While Indian markets maintained their winning streak today as well, this time it was the turn of FMCG stocks that led the rise. The Sensex is just a whiff (0.5%) away from the 20,000 levels. Anyways, banking stocks, which were the heroes of the previous week, performed the worst today. On the broader BSE, almost two stocks gained for every one that closed in the negative.
The BSE Sensex and NSE Nifty closed with gains of around 310 points (1.6%) and 100 points (1.8%) respectively. Midcap and smallcap stocks followed suit, as the BSE Midcap and BSE Smallcap indices closed up by around 0.6% and 0.7% respectively. The rupee was trading at 45.67 to the US dollar at the time of writing this.
FMCG stocks led today's gains in the broader markets. The BSE-FMCG index closed with gains of around 3.5%. Leading the pack were stocks like Colgate, Hindustan Unilever, ITC, and Nestle. Gains in these stocks were seemingly fueled by reports that some of these companies have started raising their product prices to offset the rise in input costs. So, while many companies are taking price hikes, there are others who are reducing their pack sizes without raising prices. Hindustan Unilever (HUL), for instance, has raised prices of its flagship brands Rin and Lifebuoy over the past few days. And then, HUL's closest competitor P&G India has also effectively followed by upgrading its detergent brand Tide by launching Tide Plus at a higher price.
We believe these and other FMCG companies have no choice but to raise product prices to avoid taking a hit on their margins. For the consumer, however, this just adds to the inflation he is facing due to the rise in food items.
In a break from how they performed last week, banking & finance stocks emerged the worst performers today. The BSE-Bankex gained very marginally in a market that rose relatively sharply. Stocks that lost out today included the likes of Axis Bank, Kotak Bank, SBI, and
Corporation Bank. Today's weakness in these stocks seems a clear case of profit book after the last few days of phenomenal run. It was indeed interesting to see bank stocks rise last week even after the RBI raised interest rates, an event that is generally negative for banks. One reason for this could be that banks are hoping that the RBI is done with its rate hike policy and will maintain a neutral stance going forward. But this is just a probability, and not a certainty. After all, high inflation continues to rule the roost. And increase credit off-take, which is expected by most economists, is only going to add fuel to this fire.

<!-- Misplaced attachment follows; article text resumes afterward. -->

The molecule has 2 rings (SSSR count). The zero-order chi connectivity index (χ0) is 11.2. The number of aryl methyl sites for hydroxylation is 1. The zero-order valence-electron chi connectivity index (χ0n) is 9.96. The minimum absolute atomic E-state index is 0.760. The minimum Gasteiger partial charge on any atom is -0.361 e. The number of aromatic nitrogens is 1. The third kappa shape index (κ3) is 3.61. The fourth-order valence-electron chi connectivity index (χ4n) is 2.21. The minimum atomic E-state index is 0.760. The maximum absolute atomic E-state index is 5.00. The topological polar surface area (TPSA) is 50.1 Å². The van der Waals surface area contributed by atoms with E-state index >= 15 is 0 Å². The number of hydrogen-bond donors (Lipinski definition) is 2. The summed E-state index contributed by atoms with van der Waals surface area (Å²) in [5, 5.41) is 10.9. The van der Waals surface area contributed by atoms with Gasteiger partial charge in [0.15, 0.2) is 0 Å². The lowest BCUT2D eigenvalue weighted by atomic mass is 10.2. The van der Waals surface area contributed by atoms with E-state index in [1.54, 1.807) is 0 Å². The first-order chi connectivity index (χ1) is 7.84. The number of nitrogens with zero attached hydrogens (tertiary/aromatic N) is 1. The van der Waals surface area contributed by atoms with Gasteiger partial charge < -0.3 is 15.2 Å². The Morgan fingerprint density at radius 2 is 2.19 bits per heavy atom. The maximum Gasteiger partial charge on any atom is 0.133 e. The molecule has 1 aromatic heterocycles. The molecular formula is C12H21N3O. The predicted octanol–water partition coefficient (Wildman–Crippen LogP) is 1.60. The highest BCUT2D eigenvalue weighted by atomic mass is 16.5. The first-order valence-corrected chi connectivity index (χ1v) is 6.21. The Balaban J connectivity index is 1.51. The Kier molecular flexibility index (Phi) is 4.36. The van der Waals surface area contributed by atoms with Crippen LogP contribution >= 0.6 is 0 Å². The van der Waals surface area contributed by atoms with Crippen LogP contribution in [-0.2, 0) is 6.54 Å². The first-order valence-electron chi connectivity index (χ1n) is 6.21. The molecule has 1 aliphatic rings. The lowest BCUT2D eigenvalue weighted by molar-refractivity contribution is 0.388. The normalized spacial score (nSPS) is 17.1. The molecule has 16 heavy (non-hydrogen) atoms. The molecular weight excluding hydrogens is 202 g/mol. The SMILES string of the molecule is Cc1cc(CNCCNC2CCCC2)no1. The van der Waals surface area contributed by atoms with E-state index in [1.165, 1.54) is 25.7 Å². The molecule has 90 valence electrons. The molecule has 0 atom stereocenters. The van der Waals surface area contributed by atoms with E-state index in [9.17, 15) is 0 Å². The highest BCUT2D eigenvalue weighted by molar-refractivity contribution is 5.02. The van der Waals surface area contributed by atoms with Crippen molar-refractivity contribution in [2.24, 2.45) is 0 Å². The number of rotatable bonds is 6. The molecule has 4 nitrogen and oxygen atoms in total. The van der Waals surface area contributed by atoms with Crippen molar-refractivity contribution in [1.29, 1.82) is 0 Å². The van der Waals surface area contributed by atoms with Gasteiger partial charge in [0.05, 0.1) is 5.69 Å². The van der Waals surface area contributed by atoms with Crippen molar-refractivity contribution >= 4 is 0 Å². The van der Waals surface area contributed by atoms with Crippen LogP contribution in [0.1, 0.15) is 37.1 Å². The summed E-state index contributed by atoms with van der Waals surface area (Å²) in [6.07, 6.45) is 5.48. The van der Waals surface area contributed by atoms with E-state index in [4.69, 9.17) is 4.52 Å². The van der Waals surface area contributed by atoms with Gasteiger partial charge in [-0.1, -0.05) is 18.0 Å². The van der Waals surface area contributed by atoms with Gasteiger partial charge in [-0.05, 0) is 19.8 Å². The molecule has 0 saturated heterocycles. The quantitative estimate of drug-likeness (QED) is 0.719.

However, what looks certain is that valuations of banking stocks do not have much headroom to go up from here on. At least the fundamentals do not justify the same. With little upside in margins, banks are expected to rely heavily on their fee income generating abilities in addition to their operating leverage. Also, most banks envisage higher loan restructuring and provisioning costs in the next fiscal, which may eat into their profits. So, buyers of banking stocks need to be very careful about the choices they make.
Power major NTPC was among the key losers from the Sensex today. Among other power stocks, while gains were seen in NHPC and Neyveli Lignite, selling pressure marked trading in Tata Power and PTC. Earlier, a leading business daily reported that NTPC is looking to review its hydropower capacity addition plans. In fact, the company seems cautious on this front given that the government recently scrapped its 600 MW Loharinag Pala project in the state of Uttarakhand on resistance by some environmental groups. The company does not currently have a presence in the hydropower space, but has been actively scouting for opportunities there. This news this comes as a negative for it, especially given that it is just starting on its massive expansion drive. The company had recently released its plan for the year 2032, by when it plans to take its generation capacity to a mammoth 128,000 MW (from 32,194 MW currently). This plan is possibly an extension of the company's earlier target of achieving 75,000 MW by 2017.
Given that NTPC has slipped up off late in executing its plan on time, we see the extension of the target (and that too, a much bigger one) as a way to buy time. This we do not see as making much sense given that such a huge target requires perfect execution capabilities and falling in line of several issues like fuel supply and pricing, and land availability among others.